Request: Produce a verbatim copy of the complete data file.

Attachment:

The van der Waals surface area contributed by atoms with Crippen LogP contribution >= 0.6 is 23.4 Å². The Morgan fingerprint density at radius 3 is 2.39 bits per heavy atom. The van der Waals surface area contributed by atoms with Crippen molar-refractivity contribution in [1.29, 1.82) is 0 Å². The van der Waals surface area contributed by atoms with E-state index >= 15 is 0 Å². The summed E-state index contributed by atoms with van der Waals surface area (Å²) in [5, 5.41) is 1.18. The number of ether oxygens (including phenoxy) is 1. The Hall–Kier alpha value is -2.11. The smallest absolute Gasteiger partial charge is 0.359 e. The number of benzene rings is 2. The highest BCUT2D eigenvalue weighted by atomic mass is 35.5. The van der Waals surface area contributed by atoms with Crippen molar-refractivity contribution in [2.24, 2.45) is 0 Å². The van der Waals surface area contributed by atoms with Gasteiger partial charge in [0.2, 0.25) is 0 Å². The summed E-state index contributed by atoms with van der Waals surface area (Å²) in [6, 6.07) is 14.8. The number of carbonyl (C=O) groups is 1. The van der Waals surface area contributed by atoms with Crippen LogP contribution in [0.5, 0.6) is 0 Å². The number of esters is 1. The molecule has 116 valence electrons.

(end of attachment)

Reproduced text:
The van der Waals surface area contributed by atoms with Crippen LogP contribution >= 0.6 is 23.4 Å². The Morgan fingerprint density at radius 3 is 2.39 bits per heavy atom. The van der Waals surface area contributed by atoms with Crippen molar-refractivity contribution in [1.29, 1.82) is 0 Å². The van der Waals surface area contributed by atoms with E-state index >= 15 is 0 Å². The summed E-state index contributed by atoms with van der Waals surface area (Å²) in [5, 5.41) is 1.18. The number of ether oxygens (including phenoxy) is 1. The Hall–Kier alpha value is -2.11. The smallest absolute Gasteiger partial charge is 0.359 e. The number of benzene rings is 2. The highest BCUT2D eigenvalue weighted by atomic mass is 35.5. The van der Waals surface area contributed by atoms with Crippen molar-refractivity contribution in [2.24, 2.45) is 0 Å². The van der Waals surface area contributed by atoms with Gasteiger partial charge in [0.2, 0.25) is 0 Å². The summed E-state index contributed by atoms with van der Waals surface area (Å²) in [6, 6.07) is 14.8. The number of carbonyl (C=O) groups is 1. The van der Waals surface area contributed by atoms with Crippen LogP contribution in [0.5, 0.6) is 0 Å². The number of esters is 1. The molecule has 116 valence electrons.